Dublin to host major European volunteer-led Python conference

5 Jul 2022

Vicky Twomey Lee, a member of the organising committee behind EuroPython 2022. Image: EuroPython

EuroPython 2022 will see more than 1,000 software developers gather in Dublin for talks, tutorials, workshops and special events.

After two years of running on a fully remote basis, EuroPython is bringing its community-organised conference to Dublin for 2022.

It will take place at The Convention Centre from 11 to 17 July, with both in-person and virtual events.

EuroPython 2022 will see more than 1,000 software developers gather in the Irish capital to demonstrate Python’s impact and reach on the systems and services we use every day. The event is one of Europe’s largest volunteer-led conferences dedicated to the programming language.

Its organisers are keen to cater to both experienced Python developers as well as complete beginners who wish to learn more about Python and its uses.

The event also aims to showcase Python’s diversity. Attendees can expect to hear from groups such as Python Core Developers, Django Girls, Trans*Code and PyData.

The conference will feature 120 talk sessions, four keynote speeches, 20 tutorials, workshops and special events. There will be plenty of interactive sessions also, such as panel discussions, hackathons and a makerfest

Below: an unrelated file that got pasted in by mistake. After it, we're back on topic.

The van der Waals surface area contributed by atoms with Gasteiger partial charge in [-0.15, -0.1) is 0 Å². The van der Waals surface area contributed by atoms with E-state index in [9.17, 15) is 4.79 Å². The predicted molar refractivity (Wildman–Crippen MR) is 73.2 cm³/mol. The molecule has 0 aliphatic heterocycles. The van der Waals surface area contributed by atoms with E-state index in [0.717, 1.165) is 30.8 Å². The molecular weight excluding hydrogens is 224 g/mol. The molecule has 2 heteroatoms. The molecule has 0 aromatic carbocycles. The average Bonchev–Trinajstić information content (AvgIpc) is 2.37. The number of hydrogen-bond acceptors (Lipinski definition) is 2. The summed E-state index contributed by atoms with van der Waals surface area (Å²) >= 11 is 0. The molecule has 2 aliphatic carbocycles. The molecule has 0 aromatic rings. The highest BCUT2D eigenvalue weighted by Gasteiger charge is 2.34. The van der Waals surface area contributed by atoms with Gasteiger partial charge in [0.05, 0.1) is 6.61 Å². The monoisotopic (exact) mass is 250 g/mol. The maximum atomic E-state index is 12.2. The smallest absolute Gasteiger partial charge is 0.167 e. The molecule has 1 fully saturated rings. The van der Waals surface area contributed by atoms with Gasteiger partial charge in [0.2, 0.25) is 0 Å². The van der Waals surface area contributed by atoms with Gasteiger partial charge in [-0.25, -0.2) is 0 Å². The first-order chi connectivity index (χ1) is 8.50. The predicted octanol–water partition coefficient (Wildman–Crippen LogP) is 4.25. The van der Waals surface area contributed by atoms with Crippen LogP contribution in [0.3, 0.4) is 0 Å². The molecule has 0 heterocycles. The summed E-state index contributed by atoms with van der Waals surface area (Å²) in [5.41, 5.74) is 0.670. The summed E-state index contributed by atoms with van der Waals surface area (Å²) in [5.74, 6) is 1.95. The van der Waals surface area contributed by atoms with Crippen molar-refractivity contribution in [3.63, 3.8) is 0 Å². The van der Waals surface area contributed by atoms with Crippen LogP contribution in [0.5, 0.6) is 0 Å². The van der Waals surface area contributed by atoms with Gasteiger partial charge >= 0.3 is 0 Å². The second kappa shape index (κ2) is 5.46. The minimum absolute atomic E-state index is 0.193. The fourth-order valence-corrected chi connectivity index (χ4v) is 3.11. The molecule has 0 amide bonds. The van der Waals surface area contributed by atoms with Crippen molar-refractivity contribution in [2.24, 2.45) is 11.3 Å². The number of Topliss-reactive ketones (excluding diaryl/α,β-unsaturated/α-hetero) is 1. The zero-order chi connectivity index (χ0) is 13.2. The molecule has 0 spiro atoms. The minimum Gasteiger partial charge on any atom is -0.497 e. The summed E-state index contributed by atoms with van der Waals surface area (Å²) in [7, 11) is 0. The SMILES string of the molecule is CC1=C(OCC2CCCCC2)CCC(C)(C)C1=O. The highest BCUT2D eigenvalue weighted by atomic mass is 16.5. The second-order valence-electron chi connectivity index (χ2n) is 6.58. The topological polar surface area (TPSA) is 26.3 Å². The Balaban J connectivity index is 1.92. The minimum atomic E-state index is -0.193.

The first two days of the conference will be focused on workshops and tutorials. The following two days will be the main conference days, with two days of hackathons rounding up the event.

According to Vicky Twomey Lee, who is part of the organising team responsible for bringing EuroPython to Ireland, the idea for Dublin to host the event began in a pub “like many great plans.”

That was in 2009, after Twomey Lee and a group of others attended EuroPython in the UK. The following year, the group held a Python conference in Ireland and it became an annual affair.

“We’re ecstatic to finally welcome EuroPython to Dublin to celebrate the coding language. Our goal in 2010 was to grow the Irish Python community and prepare to potentially host a large conference such as EuroPython. We’re really proud of the programme we have created for anyone interested in what Python can build,” Twomey Lee said.

The organisers have made an effort to keep the prices of in-person tickets to a similar level as the 2019 event, despite cost increases since then.

Attendees can pick a ticket pricing tier that fits their personal circumstances and remote tickets can also be purchased, making it possible to attend and participate from anywhere. The money spent will be reinvested in the European Python community.

For more information on attending the EuroPython conference, see its website.

Blathnaid O’Dea was a Careers reporter at Silicon Republic until 2024.